Wall Street’s New Eliot Ness

Gotham loves a good christening. So when The Journal introduced Preet Bharara as “the new sheriff of Wall Street” on Nov. 22, it was a cinematic day for the second-year U.S. attorney for the Southern District and his wide investigation into insider trading. Three hedge funds connected to the multibillionaire Steven A. Cohen were raided, and others, including Mr. Cohen’s own SAC Capital, were subpoenaed. It was exhilarating.

But even New York’s favorite sheriffs have their problems. “In a word, grandstanding,” the Post said after the raids, next to a picture of an open-mouthed Mr. Bharara. A few days later, the same word captioned another Post photograph of the man, for an article that said “insider trading is largely a victimless crime.”

“There’s a problem if you’re trying to victimize an entire industry,” Rudolph W. Giuliani, the Southern District’s chief for most of the ’80s, told The Observer last Thursday. “And it’s very easy to jump to that conclusion, that he’s victimizing that industry, and if you’re inside that industry, you probably feel that way.”

“Preet Sweep!” was The Journal‘s headline that Thursday, when consultants for one of the so-called expert networks, the groups that provide hedge funds with trading edges, were arrested. “We love–we’re fans of business and of Wall Street,” Boyd Johnson III, Mr. Bharara’s deputy, said in an interview at their headquarters recently. “But we’re called to enforce a series of laws that apply across the entire economy, and across various areas of America. And that’s our job.”

But Mr. Bharara is in a strange place. On the one hand, he’s accused of rampaging against a triviality: “It’s not even clear why it should be banned at all,” CNBC has said about insider trading. “I wouldn’t describe it as victimless; I would describe it as one of the genuinely confusing crimes,” Mr. Giuliani said. “I think there should be some guidelines in prosecuting it; I tried hard to decline prosecuting if it was one-time-only.”

On the other hand, the Southern District has been criticized for leaving alone the fundamental fraud and negligence that nearly ruined the global economy. “What remains to be seen is whether the cases the Southern District brings relating to Wall Street go to the structural problems of the Street, or whether they are merely individual examples of malfeasance,” former governor and attorney general Eliot Spitzer explained on a recent evening, on his way to teach.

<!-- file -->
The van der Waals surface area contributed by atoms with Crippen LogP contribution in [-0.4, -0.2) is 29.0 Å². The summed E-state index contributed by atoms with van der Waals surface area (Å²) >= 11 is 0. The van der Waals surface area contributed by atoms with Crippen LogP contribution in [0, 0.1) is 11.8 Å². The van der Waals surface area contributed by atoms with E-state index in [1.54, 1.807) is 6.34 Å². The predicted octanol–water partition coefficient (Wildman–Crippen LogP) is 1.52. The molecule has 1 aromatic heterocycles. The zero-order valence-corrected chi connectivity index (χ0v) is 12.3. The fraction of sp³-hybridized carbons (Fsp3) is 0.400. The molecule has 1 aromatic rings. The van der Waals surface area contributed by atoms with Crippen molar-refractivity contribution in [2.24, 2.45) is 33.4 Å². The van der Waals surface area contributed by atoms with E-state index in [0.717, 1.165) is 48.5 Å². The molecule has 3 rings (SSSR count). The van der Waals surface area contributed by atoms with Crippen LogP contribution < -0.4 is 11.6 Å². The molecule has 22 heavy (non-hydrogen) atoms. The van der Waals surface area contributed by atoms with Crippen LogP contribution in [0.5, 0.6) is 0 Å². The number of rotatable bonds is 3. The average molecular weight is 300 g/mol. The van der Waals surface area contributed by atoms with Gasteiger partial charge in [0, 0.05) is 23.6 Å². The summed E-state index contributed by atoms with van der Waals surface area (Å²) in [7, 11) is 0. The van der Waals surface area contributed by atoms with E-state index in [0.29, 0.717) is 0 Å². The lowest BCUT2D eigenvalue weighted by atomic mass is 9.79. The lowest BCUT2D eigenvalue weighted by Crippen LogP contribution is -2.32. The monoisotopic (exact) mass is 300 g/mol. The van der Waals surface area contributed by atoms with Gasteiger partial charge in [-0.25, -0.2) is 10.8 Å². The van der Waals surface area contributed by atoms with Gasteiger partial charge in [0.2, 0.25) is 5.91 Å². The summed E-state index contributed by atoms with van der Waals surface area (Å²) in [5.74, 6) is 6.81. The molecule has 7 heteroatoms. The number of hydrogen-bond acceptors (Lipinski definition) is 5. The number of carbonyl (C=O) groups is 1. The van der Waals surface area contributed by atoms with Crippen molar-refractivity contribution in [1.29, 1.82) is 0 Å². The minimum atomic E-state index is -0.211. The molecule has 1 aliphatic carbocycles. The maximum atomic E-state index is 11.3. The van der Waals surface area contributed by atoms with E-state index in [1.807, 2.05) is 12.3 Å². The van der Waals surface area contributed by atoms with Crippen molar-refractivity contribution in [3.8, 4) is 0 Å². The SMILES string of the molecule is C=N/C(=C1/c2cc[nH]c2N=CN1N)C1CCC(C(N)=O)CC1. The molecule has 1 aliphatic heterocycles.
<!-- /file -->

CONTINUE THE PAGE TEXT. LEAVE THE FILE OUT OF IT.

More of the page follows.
“I applaud the activism that seems to be focused on the important issues,” he continued. “Only time will tell whether the individual cases are of a magnitude that will be transformative.”


“I JUST REALLY think that the notion that he and I are not in favor of business?” Mr. Johnson, Mr. Bharara’s deputy, said, incredulous. He had been the Southern District’s public corruption chief, leading the investigation into the prostitution ring that ensnared Mr. Spitzer, before Mr. Bharara deputized him last year.

It was a bright day in downtown New York, and the afternoon sun was swarming the deputy U.S. attorney’s office at the top of One St. Andrews Plaza. The light looked staged: Sun was actually dappling the yellow trimming of his American flag. “‘Dapple’ is a strong word,” said Mr. Johnson. He keeps a baseball bat in his office. “Oh,” he said, “I got that from some agents I worked with from the D.E.A.” It’s by the coat rack, which holds a fedora; he wears it occasionally. “It depends. I haven’t for a while.”

The office’s new communications chief, Ellen Davis, would not make Mr. Bharara available for an interview, but she allowed a reporter to speak with two colleagues, in her presence. Whereas Mr. Bharara is known for an easygoing sense of humor, Mr. Johnson looks like a Dashiell Hammett investigator, only with a newscaster’s jaw. “People who disagree with us about what the laws ought to be, and what the rules ought to be, those are important discussions to have, but we’re not in that business,” he said. “We pursue aggressively.”

If the office was really against Wall Street, he said, it would not have pursued Sergey Aleynikov, who was just found guilty of thieving powerful, high-frequency computer code secrets from Goldman Sachs. “‘Against business!'” said Mr. Johnson.

Like his colleagues, he does not comment on any specific cases. “And not to get into the details of any existing investigation, but any area, or within an organization, there are occasionally going to be bad apples, but that doesn’t mean the whole tree is rotten,” he said. “I mean, America was built by Wall Street.”

He and Mr. Bharara worked at Gibson Dunn together in the ’90s, and applied to the Southern District together. After half a decade there, Mr. Bharara left in 2005 to be Chuck Schumer’s chief counsel and top aide on the Senate Judiciary Committee, where he led the investigation into the Bush administration’s firing of U.S. attorneys. He returned last year, when he was named chief. “He doesn’t think that highly of himself, and he makes that clear to people,” Mr. Johnson said. “He’s happy to be home, and he speaks about that almost every day.”

Since his confirmation last August, Mr. Bharara has not been shy about going after Wall Street’s rule breakers. “Today, tomorrow, next week, the week after,” he said three months later, when charging the Galleon hedge fund billionaire Raj Rajaratnam and five others with a gargantuan insider-trading scheme, “privileged Wall Street insiders who are considering breaking the law will have to ask themselves one important question: Is law enforcement listening?”

Wall Street’s New Eliot Ness